|Behold the waffle iron!|
The best laid plans and all that... It's the pumpkin's fault. I had 3/4 of a can of leftover pumpkin in the fridge that I had to use up before it turned into a science experiment. You know the kind of experiments I'm talking about... Where a day in the not-so-distance future you think, Hey, I know! I have leftover pumpkin that I can use for this recipe of cake/muffins/waffles and then you open the container and you have to swallow that little bit of mouth vomit when you're met by green and white pillows of mouldy-mould.
Making waffles is an adventure at the best of times, but for me, first thing in the morning, it takes every single last little bit of my focus. Turns out, I'm not so good at math first thing in the morning. And seeing as I decided that I would double the batch of waffle batter to use up more of the pumpkin, I found myself having to do a lot of fractional math... first thing in the morning.
Doubling 1 3/4 cups of milk shouldn't cause a person this much distress.
Okay... 1 and 3/4 doubled is... nnnnnnnope, AIN'T gonna happen.
I'll try it this way: 1 doubled is 2. YAY! We have 2!
3/4 doubled is 1.5. We have 1.5.
2 + 1.5 = 3.5 cups. 3.5 cups? That sounds like a lot of milk. Better double check.
3/4 +3/4 = 1 1/2
2 + 3.5= 5.5?!? What the??? Where did the 3.5 come from? (Flour coated fingers rub my furrowed brow.) AHHHHH! First total. We're good. 3.5
4 teaspoons of baking powder
Which means it's really 8 teaspoons. That's too many teaspoons - there's no possible way I can keep track of 8 teaspoons. Time for conversions.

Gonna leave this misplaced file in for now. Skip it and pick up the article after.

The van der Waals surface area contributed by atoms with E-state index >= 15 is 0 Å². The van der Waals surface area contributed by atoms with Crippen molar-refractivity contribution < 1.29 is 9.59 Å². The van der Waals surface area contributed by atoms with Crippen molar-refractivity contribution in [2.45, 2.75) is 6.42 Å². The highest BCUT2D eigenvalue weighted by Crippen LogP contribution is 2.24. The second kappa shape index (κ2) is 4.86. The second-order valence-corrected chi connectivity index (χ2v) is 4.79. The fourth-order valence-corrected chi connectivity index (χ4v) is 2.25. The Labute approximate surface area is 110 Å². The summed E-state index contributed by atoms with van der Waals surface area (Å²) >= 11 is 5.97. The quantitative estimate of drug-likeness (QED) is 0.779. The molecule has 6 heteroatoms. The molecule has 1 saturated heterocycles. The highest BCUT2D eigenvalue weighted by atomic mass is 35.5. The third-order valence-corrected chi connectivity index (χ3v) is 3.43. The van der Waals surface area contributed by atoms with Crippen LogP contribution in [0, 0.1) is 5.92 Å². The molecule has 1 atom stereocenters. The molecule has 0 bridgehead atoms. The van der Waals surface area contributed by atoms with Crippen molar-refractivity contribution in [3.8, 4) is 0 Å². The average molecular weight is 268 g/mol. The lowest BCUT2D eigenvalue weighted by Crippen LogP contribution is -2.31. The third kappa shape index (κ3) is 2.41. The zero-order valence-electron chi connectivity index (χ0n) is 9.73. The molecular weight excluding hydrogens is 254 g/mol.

4 teaspoons is 1 tablespoon + 1 teaspoon.
Doubled = 2 tablespoons + 2 teaspoons!!
A recipe that should take about 5 minutes to whip together, takes me, first thing in the morning, when doing fractional math, at least 15 minutes. (Note to self - write the double batch amount in the margin next time.) But once the batter was mixed, we were good to go. It seemed a little extra thick (must be all those ground pecans in the pumpkin pecan waffles), but waffle number one went on the waffle iron. When the "I'm DONE" beep sounded, I pried the waffle from the iron's grip. I'm pretty sure that this single waffle weighed 12 lbs. David ate that one.
"Wow. This is a WAFFLE!!!" He growled masculinely for effect. "WAFFFLE!!! No one mess with me today, I'm full of WAFFLE!!!"
I added a little more milk. Maybe it should have been 5.5 cups of liquid. I still had to smooth out the batter on the iron with an extra spoon, pat it down, convince it to be smaller. After Rissa said she didn't need a second waffle, I knew that these waffles might be the equivalent to Arctic Bannock. I tried to the thin the batter out some more and continued to cook. Eventually, I had a stack of waffles beside the iron, precariously perched ... the Leaning Tower of Waffles as it were.
|Moments before physics kicked in.|
Their own weight was too much for them. My haphazard placement of the stack could not have been countered - I'd begun my own elaborate Waffle Jenga game and had lost. Thankfully they fell into the extra plastic bag stash - (the top bags, I quickly calculated, had been placed just the day before - thank God) , not on the floor and could be salvaged. We now have 126 waffles in our freezer in aluminum foil covered batches of 3 so the next time I get the bright idea to make waffles first thing in the morning we have 42 opportunities to eat them. Lesson Learned: Make waffles the night before.